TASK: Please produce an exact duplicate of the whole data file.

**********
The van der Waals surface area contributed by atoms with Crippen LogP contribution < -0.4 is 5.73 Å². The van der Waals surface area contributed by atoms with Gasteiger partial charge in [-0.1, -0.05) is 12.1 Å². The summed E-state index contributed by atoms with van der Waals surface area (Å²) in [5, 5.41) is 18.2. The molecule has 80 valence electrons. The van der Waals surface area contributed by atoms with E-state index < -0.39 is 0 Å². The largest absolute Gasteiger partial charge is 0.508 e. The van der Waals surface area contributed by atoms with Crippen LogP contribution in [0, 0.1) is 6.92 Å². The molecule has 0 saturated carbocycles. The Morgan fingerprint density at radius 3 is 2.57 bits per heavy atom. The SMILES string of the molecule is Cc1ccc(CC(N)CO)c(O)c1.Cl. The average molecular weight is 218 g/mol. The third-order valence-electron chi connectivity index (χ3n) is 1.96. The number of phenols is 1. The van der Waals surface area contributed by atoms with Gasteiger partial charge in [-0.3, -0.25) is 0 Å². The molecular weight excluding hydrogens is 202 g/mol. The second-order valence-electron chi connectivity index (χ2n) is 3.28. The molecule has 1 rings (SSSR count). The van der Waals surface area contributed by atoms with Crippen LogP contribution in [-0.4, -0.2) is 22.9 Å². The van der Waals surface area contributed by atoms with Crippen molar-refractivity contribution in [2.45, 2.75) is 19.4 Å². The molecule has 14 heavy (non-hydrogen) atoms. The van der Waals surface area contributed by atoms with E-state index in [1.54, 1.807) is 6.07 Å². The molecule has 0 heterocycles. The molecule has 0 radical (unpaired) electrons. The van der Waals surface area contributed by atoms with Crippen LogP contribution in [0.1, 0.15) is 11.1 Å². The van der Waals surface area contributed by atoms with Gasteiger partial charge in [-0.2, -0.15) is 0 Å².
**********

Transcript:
The van der Waals surface area contributed by atoms with Crippen LogP contribution < -0.4 is 5.73 Å². The van der Waals surface area contributed by atoms with Gasteiger partial charge in [-0.1, -0.05) is 12.1 Å². The summed E-state index contributed by atoms with van der Waals surface area (Å²) in [5, 5.41) is 18.2. The molecule has 80 valence electrons. The van der Waals surface area contributed by atoms with E-state index < -0.39 is 0 Å². The largest absolute Gasteiger partial charge is 0.508 e. The van der Waals surface area contributed by atoms with Crippen LogP contribution in [0, 0.1) is 6.92 Å². The molecule has 0 saturated carbocycles. The Morgan fingerprint density at radius 3 is 2.57 bits per heavy atom. The SMILES string of the molecule is Cc1ccc(CC(N)CO)c(O)c1.Cl. The average molecular weight is 218 g/mol. The third-order valence-electron chi connectivity index (χ3n) is 1.96. The number of phenols is 1. The van der Waals surface area contributed by atoms with Gasteiger partial charge in [-0.3, -0.25) is 0 Å². The molecular weight excluding hydrogens is 202 g/mol. The second-order valence-electron chi connectivity index (χ2n) is 3.28. The molecule has 1 rings (SSSR count). The van der Waals surface area contributed by atoms with Crippen LogP contribution in [-0.4, -0.2) is 22.9 Å². The van der Waals surface area contributed by atoms with Crippen molar-refractivity contribution in [2.45, 2.75) is 19.4 Å². The molecule has 14 heavy (non-hydrogen) atoms. The van der Waals surface area contributed by atoms with E-state index in [1.54, 1.807) is 6.07 Å². The molecule has 0 heterocycles. The molecule has 0 radical (unpaired) electrons. The van der Waals surface area contributed by atoms with Crippen LogP contribution in [0.1, 0.15) is 11.1 Å². The van der Waals surface area contributed by atoms with Gasteiger partial charge in [-0.2, -0.15) is 0 Å².